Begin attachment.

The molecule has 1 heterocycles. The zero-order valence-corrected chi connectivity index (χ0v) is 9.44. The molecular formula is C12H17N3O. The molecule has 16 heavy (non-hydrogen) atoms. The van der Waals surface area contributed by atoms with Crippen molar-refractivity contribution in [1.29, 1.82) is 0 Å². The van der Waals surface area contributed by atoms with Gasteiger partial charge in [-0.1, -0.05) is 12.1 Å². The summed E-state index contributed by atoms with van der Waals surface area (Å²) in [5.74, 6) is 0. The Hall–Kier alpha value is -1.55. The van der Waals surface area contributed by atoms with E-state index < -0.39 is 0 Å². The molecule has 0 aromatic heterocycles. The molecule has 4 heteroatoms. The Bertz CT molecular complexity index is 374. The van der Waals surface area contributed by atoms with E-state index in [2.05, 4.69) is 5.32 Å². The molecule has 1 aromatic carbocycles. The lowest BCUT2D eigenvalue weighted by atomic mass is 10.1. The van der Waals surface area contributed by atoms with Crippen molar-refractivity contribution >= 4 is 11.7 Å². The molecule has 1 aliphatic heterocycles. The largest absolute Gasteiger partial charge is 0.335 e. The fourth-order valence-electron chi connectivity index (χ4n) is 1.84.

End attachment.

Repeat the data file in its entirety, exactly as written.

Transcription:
The molecule has 1 heterocycles. The zero-order valence-corrected chi connectivity index (χ0v) is 9.44. The molecular formula is C12H17N3O. The molecule has 16 heavy (non-hydrogen) atoms. The van der Waals surface area contributed by atoms with Crippen molar-refractivity contribution in [1.29, 1.82) is 0 Å². The van der Waals surface area contributed by atoms with Gasteiger partial charge in [-0.1, -0.05) is 12.1 Å². The summed E-state index contributed by atoms with van der Waals surface area (Å²) in [5.74, 6) is 0. The Hall–Kier alpha value is -1.55. The van der Waals surface area contributed by atoms with E-state index < -0.39 is 0 Å². The molecule has 0 aromatic heterocycles. The molecule has 4 heteroatoms. The Bertz CT molecular complexity index is 374. The van der Waals surface area contributed by atoms with E-state index in [2.05, 4.69) is 5.32 Å². The molecule has 1 aromatic carbocycles. The lowest BCUT2D eigenvalue weighted by atomic mass is 10.1. The van der Waals surface area contributed by atoms with Crippen molar-refractivity contribution >= 4 is 11.7 Å². The molecule has 1 aliphatic heterocycles. The largest absolute Gasteiger partial charge is 0.335 e. The fourth-order valence-electron chi connectivity index (χ4n) is 1.84.